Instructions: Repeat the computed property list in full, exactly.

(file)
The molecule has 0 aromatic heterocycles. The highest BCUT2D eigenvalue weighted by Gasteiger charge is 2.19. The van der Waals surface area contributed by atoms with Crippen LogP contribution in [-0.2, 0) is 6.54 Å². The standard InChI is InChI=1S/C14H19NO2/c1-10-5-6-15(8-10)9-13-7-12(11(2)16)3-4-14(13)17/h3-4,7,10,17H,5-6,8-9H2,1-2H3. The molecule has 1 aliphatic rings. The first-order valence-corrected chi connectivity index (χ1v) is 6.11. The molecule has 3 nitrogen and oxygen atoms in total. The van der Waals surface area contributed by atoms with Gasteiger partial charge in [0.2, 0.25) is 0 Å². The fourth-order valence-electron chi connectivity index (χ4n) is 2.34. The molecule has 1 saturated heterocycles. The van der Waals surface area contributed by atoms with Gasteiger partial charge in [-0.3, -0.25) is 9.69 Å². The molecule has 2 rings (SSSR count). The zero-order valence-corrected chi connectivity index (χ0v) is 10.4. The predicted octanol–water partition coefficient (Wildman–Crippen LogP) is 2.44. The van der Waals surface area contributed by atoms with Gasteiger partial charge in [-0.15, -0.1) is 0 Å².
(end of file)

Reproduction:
The molecule has 0 aromatic heterocycles. The highest BCUT2D eigenvalue weighted by Gasteiger charge is 2.19. The van der Waals surface area contributed by atoms with Crippen LogP contribution in [-0.2, 0) is 6.54 Å². The standard InChI is InChI=1S/C14H19NO2/c1-10-5-6-15(8-10)9-13-7-12(11(2)16)3-4-14(13)17/h3-4,7,10,17H,5-6,8-9H2,1-2H3. The molecule has 1 aliphatic rings. The first-order valence-corrected chi connectivity index (χ1v) is 6.11. The molecule has 3 nitrogen and oxygen atoms in total. The van der Waals surface area contributed by atoms with Gasteiger partial charge in [0.2, 0.25) is 0 Å². The fourth-order valence-electron chi connectivity index (χ4n) is 2.34. The molecule has 1 saturated heterocycles. The van der Waals surface area contributed by atoms with Gasteiger partial charge in [-0.3, -0.25) is 9.69 Å². The molecule has 2 rings (SSSR count). The zero-order valence-corrected chi connectivity index (χ0v) is 10.4. The predicted octanol–water partition coefficient (Wildman–Crippen LogP) is 2.44. The van der Waals surface area contributed by atoms with Gasteiger partial charge in [-0.15, -0.1) is 0 Å².